Parenting is a sensitive business, and nobody ever believes they’ll do it right 100% of the time. Most of us, though, do our best. We do our best with the available information, and if not enough information is made available, we look for more.
Unfortunately, the place we look for it these days – the internet – is a bastion of fakery. Dr Google is not just a liar but a terrifying tale-spinner, and diagnosis by social media is everywhere. Believe everything you read on the internet and you’ll be amazed at the cancer-curing properties of grapefruit, avocados and turmeric. Remember, the ‘experts’ don’t want you to know the truth.
When it comes to Big Pharma, though, the internet has your back like nothing else. Any suspicion you’ve ever had in relation to medications that you or a family member are taking will be confirmed. Feel like your painkiller is causing your hair to fall out? Yeah, probably. Know for sure that an injection you got as a baby caused that weird click in your knee? The internet can tell you that too.
After years of misinformation and scaremongering about the MMR and its now completely discredited ‘links’ to autism, the HPV vaccine is now in the sights of conspiracy theorists.
Talking to ordinary, non-medical people – like most of us who make important medical decisions for our children every day – there will be one person in every gathering who is not comfortable with the idea of vaccines, because the fake news has leached in.
Years and years of propaganda and downright lies have been allowed to infect the discourse to the extent that parents of children with autism are still being sold the idea that pumping domestic bleach into their children can help ‘cure’ them. The lies are egregious, wrong and incredibly damaging. Mumps is causing deafness in countries where a generation was freed of it. The US was declared measles-free in 2000, but saw a new death from the disease in 2015 after vaccination rates dropped.
There are good reasons for people to be cautious of medications – the thalidomide tragedy being one – but the research around vaccines is, of necessity, meticulous and internationally peer-reviewed.
The vaccination – Gardasil – has been given to 220,000 girls in Ireland to date with minimal medically reported side effects. Internationally, a study of over one million girls vaccinated with Gardasil found minimal side effects, with the only reported issue being some irritation at the site of injection. Major side effects such as adverse pregnancy outcomes, autoimmune diseases (including Guillain–Barre Syndrome and multiple sclerosis, which match to some extent the symptoms campaigners cite), anaphylaxis, venous thromboembolism and stroke, were extensively studied, and no increase in the incidence of these events was found compared with background rates.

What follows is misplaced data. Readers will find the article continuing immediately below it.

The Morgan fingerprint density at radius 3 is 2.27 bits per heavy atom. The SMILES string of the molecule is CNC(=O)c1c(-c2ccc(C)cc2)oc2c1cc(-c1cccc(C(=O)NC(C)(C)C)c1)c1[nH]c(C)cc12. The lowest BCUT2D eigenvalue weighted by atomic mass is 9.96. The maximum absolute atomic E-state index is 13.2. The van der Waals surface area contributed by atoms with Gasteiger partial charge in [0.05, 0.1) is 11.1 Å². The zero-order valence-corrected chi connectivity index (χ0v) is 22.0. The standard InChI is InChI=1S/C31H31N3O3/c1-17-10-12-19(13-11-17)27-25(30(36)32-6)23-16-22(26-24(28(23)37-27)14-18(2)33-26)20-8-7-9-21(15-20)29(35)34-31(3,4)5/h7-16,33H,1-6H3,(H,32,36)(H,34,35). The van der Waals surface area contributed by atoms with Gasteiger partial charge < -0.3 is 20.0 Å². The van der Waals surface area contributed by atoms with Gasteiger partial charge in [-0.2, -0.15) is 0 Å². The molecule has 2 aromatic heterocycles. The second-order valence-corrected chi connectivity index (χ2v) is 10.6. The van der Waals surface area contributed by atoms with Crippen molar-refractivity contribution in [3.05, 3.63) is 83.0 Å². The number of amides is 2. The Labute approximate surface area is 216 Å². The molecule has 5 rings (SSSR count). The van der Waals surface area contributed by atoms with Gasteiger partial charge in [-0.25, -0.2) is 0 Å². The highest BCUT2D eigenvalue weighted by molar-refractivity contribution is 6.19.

Using slick, well-produced videos (funded by whom, one has to wonder), the Regret campaign and others are frightening parents off a vaccination that will save girls’ lives using cherry-picked cases of 350 teenage girls who have had unexplained symptoms. Their parents, understandably desperate for answers, link their symptoms to the vaccinations.
But, as the study I mention above explains, teenage girls may experience any of the above issues whether or not they are vaccinated. Girls who have been vaccinated get sick, and girls who haven’t been vaccinated get sick. The only difference is that girls who have been vaccinated won’t get cervical cancer.
The campaign orchestrated by Regret and others against the HPV vaccine, due to be given to thousands of young girls later this month, has caused a dramatic drop in uptake over the past few years. It’s hard to get your head around this.
Imagine telling people you can vaccinate them against one of the most frightening diseases on earth. Imagine saying to someone “take this, and you won’t get cancer”. Then imagine them saying “actually, there’s a girl on the internet who got tired after taking it, so I’ll pass”.
If vaccination rates continue to drop, 40 Irish girls who are now 12 and 13 and whose parents will refuse to vaccinate them, will die unnecessarily of cervical cancer. That’s not scaremongering, it’s a statistical likelihood. Cervical cancer caused by the HPV virus is a killer. You can prevent your daughter dying from this.
Risking your child contracting a real, potentially fatal and at the very least traumatic disease because you have heard some rumours about how the vaccination against it causes fatigue is negligence.
Before you refuse to sign the consent form for your daughter to be protected from cervical cancer, do some research. It’s about statistics, peer-reviewed studies and, well, experts. They have years of research and experience behind them. Regret have some very upsetting and unfortunate personal experiences. Trust science, not emotion, with your child’s future.
Published in the Herald, Friday 1 September 2017.